Number one for English language teachers

Mingle activities: Greetings, word circle and star of my life

Level: Pre-intermediate, Intermediate, Upper intermediate, Advanced Type: Extra

Three short mingle activities.

Greetings

  • Choose a song that you like and that the students might also appreciate. It works better with lively, happy tunes such as reggae.
  • In class make sure that you have lots of space for the students to walk around.
  • Explain that you'll play some music and when you stop they have to greet the person next to them by shaking their hands and introducing themselves (name, country, nationality, age, likes and dislikes, etc). 
  • Do it a few times adding new 'topics'; then add some variation and fun by asking them to greet each other in a different mood, for example 'greet each other happily' or 'sadly' or 'you don't like the person you're greeting' or 'he/she is your ex-boyfriend/girlfriend', 'you're in a bad mood', etc.

You can make it more complicated by changing the topics without warning or by asking the students to say the next word using the last letter of the last word said.

Word circle

This can be used as a warmer, to revise vocabulary or for the teacher to check students' vocabulary range on a certain topic.

  • Ask your students to stand in a circle. Choose a soft object such as a small ball or soft toy that would be easy for the students to catch.
  • The teacher calls out a topic, for example, 'animals' and the ball is thrown at students at random. 
  • The student who catches the ball has to say a word belonging to that category in a few seconds (the teacher decides on the time according to students' levels). 
  • If the student fails to say the word or says a word which has been already said, he sits down and is out of the game.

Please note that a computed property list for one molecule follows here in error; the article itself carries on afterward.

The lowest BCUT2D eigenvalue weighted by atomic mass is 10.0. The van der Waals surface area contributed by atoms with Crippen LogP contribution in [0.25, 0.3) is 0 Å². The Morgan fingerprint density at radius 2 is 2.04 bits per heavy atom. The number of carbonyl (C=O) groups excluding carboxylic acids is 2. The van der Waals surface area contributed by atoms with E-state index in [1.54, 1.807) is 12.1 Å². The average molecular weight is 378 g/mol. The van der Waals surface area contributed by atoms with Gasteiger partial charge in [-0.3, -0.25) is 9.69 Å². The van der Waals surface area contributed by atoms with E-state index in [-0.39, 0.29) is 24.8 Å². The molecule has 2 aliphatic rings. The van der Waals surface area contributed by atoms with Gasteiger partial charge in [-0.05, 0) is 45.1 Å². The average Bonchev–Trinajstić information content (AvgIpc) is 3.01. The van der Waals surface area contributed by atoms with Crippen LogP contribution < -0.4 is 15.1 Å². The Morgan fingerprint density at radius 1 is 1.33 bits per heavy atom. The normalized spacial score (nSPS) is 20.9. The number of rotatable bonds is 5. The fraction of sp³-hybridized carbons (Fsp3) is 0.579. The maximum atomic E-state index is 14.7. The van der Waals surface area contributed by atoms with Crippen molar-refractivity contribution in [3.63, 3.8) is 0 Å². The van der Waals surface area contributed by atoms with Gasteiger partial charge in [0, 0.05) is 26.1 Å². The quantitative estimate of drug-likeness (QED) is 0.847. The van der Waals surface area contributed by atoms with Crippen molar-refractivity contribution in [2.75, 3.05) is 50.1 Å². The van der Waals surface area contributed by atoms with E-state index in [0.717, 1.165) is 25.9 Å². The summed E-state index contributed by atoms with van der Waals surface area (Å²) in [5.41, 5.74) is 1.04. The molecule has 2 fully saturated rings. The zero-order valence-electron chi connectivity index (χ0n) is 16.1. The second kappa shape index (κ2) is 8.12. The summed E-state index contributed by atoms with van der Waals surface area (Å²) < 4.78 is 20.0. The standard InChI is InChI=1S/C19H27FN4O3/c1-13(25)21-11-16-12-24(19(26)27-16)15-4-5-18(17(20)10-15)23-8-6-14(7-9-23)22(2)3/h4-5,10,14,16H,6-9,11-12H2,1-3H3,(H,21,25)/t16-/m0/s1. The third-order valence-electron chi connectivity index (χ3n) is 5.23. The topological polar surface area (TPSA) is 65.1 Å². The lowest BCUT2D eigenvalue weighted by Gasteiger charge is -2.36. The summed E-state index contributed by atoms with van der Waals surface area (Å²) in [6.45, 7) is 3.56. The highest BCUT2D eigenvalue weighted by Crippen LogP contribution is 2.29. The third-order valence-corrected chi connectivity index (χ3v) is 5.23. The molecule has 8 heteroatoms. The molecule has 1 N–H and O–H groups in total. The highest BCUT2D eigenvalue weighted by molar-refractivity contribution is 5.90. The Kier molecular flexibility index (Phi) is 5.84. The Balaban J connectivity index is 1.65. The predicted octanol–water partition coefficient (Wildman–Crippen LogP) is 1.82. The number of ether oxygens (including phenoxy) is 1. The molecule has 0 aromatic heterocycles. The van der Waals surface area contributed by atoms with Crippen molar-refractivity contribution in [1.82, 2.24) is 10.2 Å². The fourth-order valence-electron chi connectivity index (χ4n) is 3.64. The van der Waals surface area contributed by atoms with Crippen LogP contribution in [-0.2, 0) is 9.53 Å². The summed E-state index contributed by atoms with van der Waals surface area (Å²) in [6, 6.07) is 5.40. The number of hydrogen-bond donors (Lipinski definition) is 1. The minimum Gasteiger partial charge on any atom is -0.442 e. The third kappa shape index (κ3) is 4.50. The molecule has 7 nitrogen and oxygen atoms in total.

You can make it more complicated by changing the topics without warning or by asking the students to say the next word using the last letter of the last word said.

Star of my life

This activity is great for breaking the ice and allowing teachers and students to get to know each other quickly.

  • Draw a four, six or eight-points star on the board or prepare an OHP, depending on how much you want your students to know about you.
  • On each point of the star write something that is important for you, such as a date, name, number, likes/dislikes, etc. For example, I usually write Dave (my husband's name), 31 (my age), 2+1 (I have two brothers and one sister), Thailand (my dream holiday) and so on.
  • Write these words down but don't tell the students why they're there. The students have to ask you questions and try to guess the meaning of what you've written. You can give points for those who guess correctly or set a time limit to make it more interesting.
  • When you have finished, put your students into pairs and ask them to do the same.

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